some random examples:
mv engineSDL.exe engine.exe
mv -f *.gen old/
mv My\ Agents/* "Resource Files Directory/"
cp -R "CD Image" "//oracle/c3/Completed Builds/new build being copied"
mkdir Source\ Data/Catalogue
rm -fR Source\ Data/Bootstrap
Notice the backslash to escape spaces, as in My\ Agents. Alternatively, you can use quotes to similar effect, as in "Resource Files Directory/". If you do that you need to put any wildcard * outside the quotes, or else it will be protected as well.
The -R stands for recursive, and confirms that you want to copy or delete a whole tree. The -f in the rm (remove) command is used to suppress errors if the file isn't there. This is useful in a build script. You can use network paths (UNC) directly, as in "//oracle/c3/".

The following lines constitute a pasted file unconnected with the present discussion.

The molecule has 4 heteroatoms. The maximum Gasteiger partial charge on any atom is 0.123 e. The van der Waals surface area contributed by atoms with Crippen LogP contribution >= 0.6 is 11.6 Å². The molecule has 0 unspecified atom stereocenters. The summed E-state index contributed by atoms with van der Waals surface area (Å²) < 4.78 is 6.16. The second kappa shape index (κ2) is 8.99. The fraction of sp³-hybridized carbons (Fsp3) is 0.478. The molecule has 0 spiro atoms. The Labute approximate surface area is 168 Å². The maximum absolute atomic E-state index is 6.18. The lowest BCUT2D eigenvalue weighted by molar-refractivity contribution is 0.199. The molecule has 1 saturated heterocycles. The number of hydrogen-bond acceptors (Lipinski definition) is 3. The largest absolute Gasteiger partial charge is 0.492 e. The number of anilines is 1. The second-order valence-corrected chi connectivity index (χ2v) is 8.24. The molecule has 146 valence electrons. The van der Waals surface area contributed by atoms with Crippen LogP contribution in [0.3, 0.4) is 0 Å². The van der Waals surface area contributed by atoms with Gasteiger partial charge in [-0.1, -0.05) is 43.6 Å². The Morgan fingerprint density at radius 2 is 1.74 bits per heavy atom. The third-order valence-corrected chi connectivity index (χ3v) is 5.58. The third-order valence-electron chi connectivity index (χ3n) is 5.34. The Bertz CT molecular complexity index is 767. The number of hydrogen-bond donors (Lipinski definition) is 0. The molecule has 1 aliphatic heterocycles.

The Unix command line is excellent at manipulating text files. They are its bread and butter. You can use text processing to update version numbers, to fiddle with InstallShield scripts and to check for errors in your game script files. It's a bit of a black art, but well worth learning.
Quite a lot can be done within Bash. Have a read of the manual, particularly the section on "Parameter expansion". It can be more fun, and clearer, to use standard Unix command line tools.
egrep, which is the same with a slightly more standard syntax) can be
used to search for lines within a file in a powerful way. The following
example finds all the lines in a file which contain the text "sndc"
or "sndl" or "sndq" or "snde".
egrep -h sndc\|sndl\|sndq\|snde "$COSFILE" >> /tmp/sounds